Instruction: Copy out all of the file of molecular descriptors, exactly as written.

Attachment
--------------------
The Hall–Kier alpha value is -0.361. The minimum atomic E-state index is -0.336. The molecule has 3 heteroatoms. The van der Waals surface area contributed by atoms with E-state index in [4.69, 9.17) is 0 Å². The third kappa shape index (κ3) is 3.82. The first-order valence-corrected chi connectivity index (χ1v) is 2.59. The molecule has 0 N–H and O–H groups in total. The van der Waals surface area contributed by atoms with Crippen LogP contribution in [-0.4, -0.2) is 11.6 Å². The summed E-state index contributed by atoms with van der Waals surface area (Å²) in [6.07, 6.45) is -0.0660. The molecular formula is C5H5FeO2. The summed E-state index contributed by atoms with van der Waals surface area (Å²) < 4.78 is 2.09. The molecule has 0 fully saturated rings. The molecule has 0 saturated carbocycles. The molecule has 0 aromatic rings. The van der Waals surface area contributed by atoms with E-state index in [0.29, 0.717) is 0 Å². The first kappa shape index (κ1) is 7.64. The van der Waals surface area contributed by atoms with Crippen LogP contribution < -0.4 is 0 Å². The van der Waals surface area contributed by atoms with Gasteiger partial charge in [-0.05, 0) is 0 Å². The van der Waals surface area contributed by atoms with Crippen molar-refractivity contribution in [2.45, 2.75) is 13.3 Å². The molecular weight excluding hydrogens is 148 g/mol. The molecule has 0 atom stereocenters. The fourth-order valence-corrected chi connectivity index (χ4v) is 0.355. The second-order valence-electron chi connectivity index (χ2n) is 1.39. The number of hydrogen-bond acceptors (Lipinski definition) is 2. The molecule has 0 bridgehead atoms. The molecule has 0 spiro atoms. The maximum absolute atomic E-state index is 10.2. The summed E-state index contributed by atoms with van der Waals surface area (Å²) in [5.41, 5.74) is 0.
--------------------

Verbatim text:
The Hall–Kier alpha value is -0.361. The minimum atomic E-state index is -0.336. The molecule has 3 heteroatoms. The van der Waals surface area contributed by atoms with E-state index in [4.69, 9.17) is 0 Å². The third kappa shape index (κ3) is 3.82. The first-order valence-corrected chi connectivity index (χ1v) is 2.59. The molecule has 0 N–H and O–H groups in total. The van der Waals surface area contributed by atoms with Crippen LogP contribution in [-0.4, -0.2) is 11.6 Å². The summed E-state index contributed by atoms with van der Waals surface area (Å²) in [6.07, 6.45) is -0.0660. The molecular formula is C5H5FeO2. The summed E-state index contributed by atoms with van der Waals surface area (Å²) < 4.78 is 2.09. The molecule has 0 fully saturated rings. The molecule has 0 saturated carbocycles. The molecule has 0 aromatic rings. The van der Waals surface area contributed by atoms with E-state index in [0.29, 0.717) is 0 Å². The first kappa shape index (κ1) is 7.64. The van der Waals surface area contributed by atoms with Crippen LogP contribution < -0.4 is 0 Å². The van der Waals surface area contributed by atoms with Gasteiger partial charge in [-0.05, 0) is 0 Å². The van der Waals surface area contributed by atoms with Crippen molar-refractivity contribution in [2.45, 2.75) is 13.3 Å². The molecular weight excluding hydrogens is 148 g/mol. The molecule has 0 atom stereocenters. The fourth-order valence-corrected chi connectivity index (χ4v) is 0.355. The second-order valence-electron chi connectivity index (χ2n) is 1.39. The number of hydrogen-bond acceptors (Lipinski definition) is 2. The molecule has 0 bridgehead atoms. The molecule has 0 spiro atoms. The maximum absolute atomic E-state index is 10.2. The summed E-state index contributed by atoms with van der Waals surface area (Å²) in [5.41, 5.74) is 0.